Every day (or every other day), the milk truck rolls in, loads up our milk, and delivers the fruits of our labor to the processing plant. The process is as predictable as the sun rising and setting.
When Grassland Dairy Products Inc., of Greenland, Wis., announced last week that it was terminating milk pickup at dozens of dairy farms, that predictability was suddenly called into question.
What if our milk truck doesn’t come?
Milk is uniquely perishable, which makes dairy farmers uniquely vulnerable.
Unlike almost every other agricultural product, milk has a short timeline for transport, processing, and consumption. We can’t delay harvest and we don’t have on-farm storage. Whether our dairy farms are large or small, we all rely on our cooperatives and processors to collect and market our milk.
As we read with horror the stories about our fellow farmers who got letters from Grassland, we tried to comprehend this unthinkable situation. Quite possibly, what made the situation even worse is the feeling of helplessness that came along with it. Short of speaking up for fairer trade, it feels like there is little we can do as dairy farmers to help those farmers scrambling to find new buyers for their milk. There are few, if any, milk cooperatives or processors with enough processing capacity to take on new patrons.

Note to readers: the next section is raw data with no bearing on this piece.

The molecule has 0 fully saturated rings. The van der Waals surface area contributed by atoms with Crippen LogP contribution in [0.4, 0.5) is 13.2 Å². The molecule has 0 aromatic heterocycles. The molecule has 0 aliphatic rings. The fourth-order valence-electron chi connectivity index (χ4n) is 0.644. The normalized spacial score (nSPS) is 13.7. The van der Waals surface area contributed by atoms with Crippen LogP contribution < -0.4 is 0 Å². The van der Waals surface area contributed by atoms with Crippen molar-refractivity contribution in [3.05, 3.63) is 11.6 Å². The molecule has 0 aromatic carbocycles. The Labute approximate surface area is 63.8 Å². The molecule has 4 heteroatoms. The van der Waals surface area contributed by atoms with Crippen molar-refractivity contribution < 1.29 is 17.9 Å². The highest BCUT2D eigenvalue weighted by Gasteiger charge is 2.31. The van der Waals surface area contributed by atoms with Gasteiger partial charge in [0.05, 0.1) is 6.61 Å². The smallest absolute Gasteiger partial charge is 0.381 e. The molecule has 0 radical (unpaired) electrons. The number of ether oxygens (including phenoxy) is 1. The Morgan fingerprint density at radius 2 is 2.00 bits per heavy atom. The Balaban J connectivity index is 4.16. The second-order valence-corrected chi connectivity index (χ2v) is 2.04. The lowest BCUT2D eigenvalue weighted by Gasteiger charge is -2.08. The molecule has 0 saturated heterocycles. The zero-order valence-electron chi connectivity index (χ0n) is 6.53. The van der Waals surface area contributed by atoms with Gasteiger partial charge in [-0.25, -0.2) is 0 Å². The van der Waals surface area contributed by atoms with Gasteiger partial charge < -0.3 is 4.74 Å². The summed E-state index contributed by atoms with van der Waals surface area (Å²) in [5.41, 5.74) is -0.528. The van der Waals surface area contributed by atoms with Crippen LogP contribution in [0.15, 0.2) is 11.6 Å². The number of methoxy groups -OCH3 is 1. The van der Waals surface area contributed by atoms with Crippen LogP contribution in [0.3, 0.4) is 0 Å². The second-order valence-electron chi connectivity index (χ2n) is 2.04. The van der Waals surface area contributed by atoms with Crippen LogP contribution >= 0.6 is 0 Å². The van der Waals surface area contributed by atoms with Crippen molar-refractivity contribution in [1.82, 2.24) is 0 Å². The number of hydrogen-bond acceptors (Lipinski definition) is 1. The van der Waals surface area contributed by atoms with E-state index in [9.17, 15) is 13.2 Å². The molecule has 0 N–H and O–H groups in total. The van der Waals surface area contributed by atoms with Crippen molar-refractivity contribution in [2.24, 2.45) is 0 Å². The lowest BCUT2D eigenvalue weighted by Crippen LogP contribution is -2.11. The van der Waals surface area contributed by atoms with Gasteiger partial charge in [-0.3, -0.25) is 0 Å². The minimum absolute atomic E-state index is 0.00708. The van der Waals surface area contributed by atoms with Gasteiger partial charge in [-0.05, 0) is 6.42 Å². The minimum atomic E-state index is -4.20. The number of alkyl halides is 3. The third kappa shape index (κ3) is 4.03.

I’m not sure how to feel less helpless, but there are a couple things we can do to feel (a little) less vulnerable.
1. Understand your marketing agreement.
I admit that I’m guilty of only scanning the milk marketing agreement we have with our cooperative before signing it. I have since asked to review a copy of our marketing agreement and understand the provisions for termination.
2. Understand your processor’s business.
None of our cooperatives or processors operates in a vacuum. They’re all part of what has become a set of complex and somewhat fragile milk sheds in which milk and byproducts are carefully traded. When one processor makes a major change, it often creates a ripple effect.
If you would like to learn more about the Grassland situation, here are four news stories:
The author is a dairy farmer and writer from central Minnesota. She farms with her husband, Glen, and their three children. Sadie grew up on a dairy farm in northern Minnesota and graduated from the University of Minnesota with a degree in agricultural communications and marketing. She also blogs at Dairy Good Life.